Why Breakfast IS One of the Three Most Important Meals of the Day
(A little article I found that I thought would be helpful)
Many of you do not eat breakfast, for a myriad of reasons. Please take the time to read about why you should not skip this meal, no matter what your excuses may be.
The body expects to be refueled a few times a day, starting with a healthy breakfast. When meals are skipped, the body misses out on tons of nutrients and energy in the form of calories. When the body consistently is deprived of these essentials, it thinks that you are out in the wild and food is scarce, so it slows down your metabolism so your body can burn less fat and hoards fat from your next meal so you have more energy in the reserves to survive the “fast”.
A lot of people skip breakfast because they think it’s an easy way to lose weight. This could not be further from the truth. Eating breakfast is actually good for weight loss. Studies have shown that people who eat breakfast every day are a third less likely to be obese than those who skip the meal. In addition, they were half as likely to have blood sugar problems, which increase the risk of developing diabetes or having high cholesterol-- both of which are risk factors for heart disease. Other studies point to a connection between skipping breakfast with weight gain and memory impairment in adults of all ages. It also has been shown to help people start their day thinking more clearly and in a better mood, and I can tell you that no one at Bykota Fitness Center wants a grouchy stupid hungry old person working out there.
Eating first thing in the morning may help stabilize blood sugar levels, which regulate appetite and energy. Many people find that when skipping breakfast, they are ravenous by lunchtime and end up consuming more calories later in the day. The proper way to fuel both your body and your mind is to spread your calories throughout the day. By doing this, you are assuring your body that there is a plethora of food available and you can provide it with constant energy, so your body doesn’t need to hold onto fat and it can speed up your metabolism again, accelerating fat loss and increasing energy.
Studies show that people who eat breakfast—especially a healthy breakfast—are more likely to:
Consume more vitamins and minerals and less fat and cholesterol during the day
Have more strength and endurance
Have better concentration and be more productive throughout the morning
Control their weight
Have lower cholesterol, which reduces the risk of heart disease
Some people believe that working out on an empty stomach increases the amount of fat you burn. Studies show that fat burning does not begin until about 20 minutes into your workout, so if you’re working out with an empty fuel tank, your body will use other sources of energy to keep you going, including muscle. So while you may lose weight by working out before eating, you are losing the muscle that you are working so hard to gain and maintain, especially if your workouts do not last much longer than 20 minutes.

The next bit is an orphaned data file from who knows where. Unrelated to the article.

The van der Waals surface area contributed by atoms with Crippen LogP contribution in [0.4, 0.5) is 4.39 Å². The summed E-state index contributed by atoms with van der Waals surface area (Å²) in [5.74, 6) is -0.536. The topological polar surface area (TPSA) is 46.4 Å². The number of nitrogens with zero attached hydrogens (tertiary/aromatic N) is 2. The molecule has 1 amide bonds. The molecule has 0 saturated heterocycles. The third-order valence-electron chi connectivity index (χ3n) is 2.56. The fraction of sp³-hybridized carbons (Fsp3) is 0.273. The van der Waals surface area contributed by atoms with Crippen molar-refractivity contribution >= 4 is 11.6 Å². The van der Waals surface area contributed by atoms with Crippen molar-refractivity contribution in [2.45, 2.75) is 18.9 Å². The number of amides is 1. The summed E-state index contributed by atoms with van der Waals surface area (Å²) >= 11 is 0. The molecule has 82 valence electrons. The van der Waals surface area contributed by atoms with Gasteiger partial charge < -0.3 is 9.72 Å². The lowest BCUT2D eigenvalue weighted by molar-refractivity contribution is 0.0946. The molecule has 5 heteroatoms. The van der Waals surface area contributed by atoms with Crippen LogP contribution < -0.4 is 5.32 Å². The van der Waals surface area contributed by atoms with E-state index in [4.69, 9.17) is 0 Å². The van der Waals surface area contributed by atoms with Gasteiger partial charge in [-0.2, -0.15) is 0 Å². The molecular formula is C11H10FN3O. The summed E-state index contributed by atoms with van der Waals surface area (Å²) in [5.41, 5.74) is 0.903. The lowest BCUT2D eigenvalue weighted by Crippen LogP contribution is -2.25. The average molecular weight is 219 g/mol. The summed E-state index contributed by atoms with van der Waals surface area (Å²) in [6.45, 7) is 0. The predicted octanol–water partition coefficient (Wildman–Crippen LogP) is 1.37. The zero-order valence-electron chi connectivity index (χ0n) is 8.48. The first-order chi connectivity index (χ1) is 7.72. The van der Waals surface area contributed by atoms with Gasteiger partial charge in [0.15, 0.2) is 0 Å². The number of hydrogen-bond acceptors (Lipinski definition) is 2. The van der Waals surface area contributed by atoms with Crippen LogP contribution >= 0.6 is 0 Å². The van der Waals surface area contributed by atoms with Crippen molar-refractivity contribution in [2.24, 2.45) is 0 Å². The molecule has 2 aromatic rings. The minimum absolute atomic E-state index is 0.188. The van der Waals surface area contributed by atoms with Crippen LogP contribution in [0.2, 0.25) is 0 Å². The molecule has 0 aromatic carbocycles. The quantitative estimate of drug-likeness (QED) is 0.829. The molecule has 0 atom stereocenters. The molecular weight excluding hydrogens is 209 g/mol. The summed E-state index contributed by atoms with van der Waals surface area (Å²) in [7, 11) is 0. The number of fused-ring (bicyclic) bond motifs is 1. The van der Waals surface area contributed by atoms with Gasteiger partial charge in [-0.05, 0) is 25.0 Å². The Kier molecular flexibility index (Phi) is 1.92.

There are some other benefits to eating before your workout:
It can boost recovery and strength gains
It can help you sustain longer, more intense workouts
It can help you avoid low blood sugar, which can make you feel dizzy or nauseous
It can make your workouts more enjoyable (since you're not thinking about eating the whole time)
So now that you’re convinced that it’s healthier and wiser to eat breakfast every day, let’s talk about what to eat. While eating a less-healthy breakfast is better than eating nothing at all most of the time, here are some suggestions about how to get the most out of your meal.
First, let’s examine why we shouldn’t hit up McDonald’s for a sausage egg and cheese on a croissant artery-clogging death meal. Research found that those who consume one high-fat meal per day, specifically breakfast, are more prone to suffer the physical consequences of stress than those who eat a low fat meal. Read: very bad for those of you already dealing with high blood pressure. After a fatty meal, arteries lose their ability to expand in response to an increase in blood flow, with the effect peaking four to six hours after eating -- just in time for the next meal. So those of you with coronary disease, you may actually increase your risk of a cardiac event during the 4-6 hours after you eat a high-fat meal like the croissantwich. If you choose to do this anyway, please do not come into the Fitness Center during this 4-6 hour period of increased risk.
The breakfast that is most commonly considered the healthiest is a serving of whole-grain cereal, non-fat milk, and a fruit. Ideally, the cereal should have more than 3g of fiber and less than 4g of sugar, 200mg of sodium, and 2g of fat per serving. If cereal is not your favorite, some other healthy options include bagels with peanut butter or cream cheese, oatmeal, yogurt, eggs or egg-white omelets, and whole wheat toast. Make sure you pay attention to serving sizes so you are not overdoing it calorie-wise.
The bottom line is to aim for a variety of foods with plenty of fiber and protein to keep you full and energized until lunchtime. Include some carbohydrates for fuel and a little bit of fat, preferably the healthy unsaturated kind, and you’re off to a great start.